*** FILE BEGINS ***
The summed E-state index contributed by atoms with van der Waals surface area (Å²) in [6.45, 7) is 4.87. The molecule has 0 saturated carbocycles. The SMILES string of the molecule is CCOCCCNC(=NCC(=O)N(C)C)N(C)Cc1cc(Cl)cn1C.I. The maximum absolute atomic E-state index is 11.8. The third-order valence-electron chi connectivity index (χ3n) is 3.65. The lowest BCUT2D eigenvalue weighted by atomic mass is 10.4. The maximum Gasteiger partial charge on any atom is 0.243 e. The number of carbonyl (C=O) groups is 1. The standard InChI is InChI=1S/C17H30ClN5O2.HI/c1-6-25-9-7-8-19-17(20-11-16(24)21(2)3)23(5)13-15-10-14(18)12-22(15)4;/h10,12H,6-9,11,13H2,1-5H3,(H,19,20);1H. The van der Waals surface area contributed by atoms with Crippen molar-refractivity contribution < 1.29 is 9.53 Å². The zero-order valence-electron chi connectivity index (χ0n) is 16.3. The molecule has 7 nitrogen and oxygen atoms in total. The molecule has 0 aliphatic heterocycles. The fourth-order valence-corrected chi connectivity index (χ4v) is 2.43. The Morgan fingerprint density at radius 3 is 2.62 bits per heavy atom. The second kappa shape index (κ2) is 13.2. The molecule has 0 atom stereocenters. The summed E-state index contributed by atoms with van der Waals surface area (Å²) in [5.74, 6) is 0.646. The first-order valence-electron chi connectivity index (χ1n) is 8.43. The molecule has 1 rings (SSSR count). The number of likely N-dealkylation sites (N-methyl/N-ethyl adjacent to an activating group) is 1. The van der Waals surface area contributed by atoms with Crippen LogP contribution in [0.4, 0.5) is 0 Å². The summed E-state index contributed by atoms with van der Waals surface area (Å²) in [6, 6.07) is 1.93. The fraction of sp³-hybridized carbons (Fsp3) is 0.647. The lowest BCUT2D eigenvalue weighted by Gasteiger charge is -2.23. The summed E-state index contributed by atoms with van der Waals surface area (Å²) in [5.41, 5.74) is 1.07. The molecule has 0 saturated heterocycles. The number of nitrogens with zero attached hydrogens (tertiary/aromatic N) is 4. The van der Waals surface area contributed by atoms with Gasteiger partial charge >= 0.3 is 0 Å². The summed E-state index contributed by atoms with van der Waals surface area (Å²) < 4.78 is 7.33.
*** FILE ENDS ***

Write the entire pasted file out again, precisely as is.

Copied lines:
The summed E-state index contributed by atoms with van der Waals surface area (Å²) in [6.45, 7) is 4.87. The molecule has 0 saturated carbocycles. The SMILES string of the molecule is CCOCCCNC(=NCC(=O)N(C)C)N(C)Cc1cc(Cl)cn1C.I. The maximum absolute atomic E-state index is 11.8. The third-order valence-electron chi connectivity index (χ3n) is 3.65. The lowest BCUT2D eigenvalue weighted by atomic mass is 10.4. The maximum Gasteiger partial charge on any atom is 0.243 e. The number of carbonyl (C=O) groups is 1. The standard InChI is InChI=1S/C17H30ClN5O2.HI/c1-6-25-9-7-8-19-17(20-11-16(24)21(2)3)23(5)13-15-10-14(18)12-22(15)4;/h10,12H,6-9,11,13H2,1-5H3,(H,19,20);1H. The van der Waals surface area contributed by atoms with Crippen molar-refractivity contribution < 1.29 is 9.53 Å². The zero-order valence-electron chi connectivity index (χ0n) is 16.3. The molecule has 7 nitrogen and oxygen atoms in total. The molecule has 0 aliphatic heterocycles. The fourth-order valence-corrected chi connectivity index (χ4v) is 2.43. The Morgan fingerprint density at radius 3 is 2.62 bits per heavy atom. The second kappa shape index (κ2) is 13.2. The molecule has 0 atom stereocenters. The summed E-state index contributed by atoms with van der Waals surface area (Å²) in [5.74, 6) is 0.646. The first-order valence-electron chi connectivity index (χ1n) is 8.43. The molecule has 1 rings (SSSR count). The number of likely N-dealkylation sites (N-methyl/N-ethyl adjacent to an activating group) is 1. The van der Waals surface area contributed by atoms with Crippen LogP contribution in [0.4, 0.5) is 0 Å². The summed E-state index contributed by atoms with van der Waals surface area (Å²) in [6, 6.07) is 1.93. The fraction of sp³-hybridized carbons (Fsp3) is 0.647. The lowest BCUT2D eigenvalue weighted by Gasteiger charge is -2.23. The summed E-state index contributed by atoms with van der Waals surface area (Å²) in [5.41, 5.74) is 1.07. The molecule has 0 saturated heterocycles. The number of nitrogens with zero attached hydrogens (tertiary/aromatic N) is 4. The van der Waals surface area contributed by atoms with Gasteiger partial charge >= 0.3 is 0 Å². The summed E-state index contributed by atoms with van der Waals surface area (Å²) < 4.78 is 7.33.